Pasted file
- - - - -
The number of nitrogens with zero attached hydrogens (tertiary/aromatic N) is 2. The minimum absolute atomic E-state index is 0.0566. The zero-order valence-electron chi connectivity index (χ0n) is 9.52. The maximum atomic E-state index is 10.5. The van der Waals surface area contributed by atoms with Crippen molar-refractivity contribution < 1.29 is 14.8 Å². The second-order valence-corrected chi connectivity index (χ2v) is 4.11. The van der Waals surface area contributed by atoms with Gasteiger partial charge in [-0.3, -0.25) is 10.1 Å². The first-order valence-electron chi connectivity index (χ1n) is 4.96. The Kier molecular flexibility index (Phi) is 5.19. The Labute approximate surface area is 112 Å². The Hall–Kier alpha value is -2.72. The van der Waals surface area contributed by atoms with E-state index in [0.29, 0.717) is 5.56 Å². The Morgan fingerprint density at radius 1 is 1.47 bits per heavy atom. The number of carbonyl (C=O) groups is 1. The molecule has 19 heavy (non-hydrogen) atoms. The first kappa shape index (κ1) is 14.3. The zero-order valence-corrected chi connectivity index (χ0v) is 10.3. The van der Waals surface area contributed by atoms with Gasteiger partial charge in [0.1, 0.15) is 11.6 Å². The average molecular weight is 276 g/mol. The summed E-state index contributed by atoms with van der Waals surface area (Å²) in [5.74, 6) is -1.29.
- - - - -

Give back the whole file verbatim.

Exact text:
The number of nitrogens with zero attached hydrogens (tertiary/aromatic N) is 2. The minimum absolute atomic E-state index is 0.0566. The zero-order valence-electron chi connectivity index (χ0n) is 9.52. The maximum atomic E-state index is 10.5. The van der Waals surface area contributed by atoms with Crippen molar-refractivity contribution < 1.29 is 14.8 Å². The second-order valence-corrected chi connectivity index (χ2v) is 4.11. The van der Waals surface area contributed by atoms with Gasteiger partial charge in [-0.3, -0.25) is 10.1 Å². The first-order valence-electron chi connectivity index (χ1n) is 4.96. The Kier molecular flexibility index (Phi) is 5.19. The Labute approximate surface area is 112 Å². The Hall–Kier alpha value is -2.72. The van der Waals surface area contributed by atoms with E-state index in [0.29, 0.717) is 5.56 Å². The Morgan fingerprint density at radius 1 is 1.47 bits per heavy atom. The number of carbonyl (C=O) groups is 1. The molecule has 19 heavy (non-hydrogen) atoms. The first kappa shape index (κ1) is 14.3. The zero-order valence-corrected chi connectivity index (χ0v) is 10.3. The van der Waals surface area contributed by atoms with Gasteiger partial charge in [0.1, 0.15) is 11.6 Å². The average molecular weight is 276 g/mol. The summed E-state index contributed by atoms with van der Waals surface area (Å²) in [5.74, 6) is -1.29.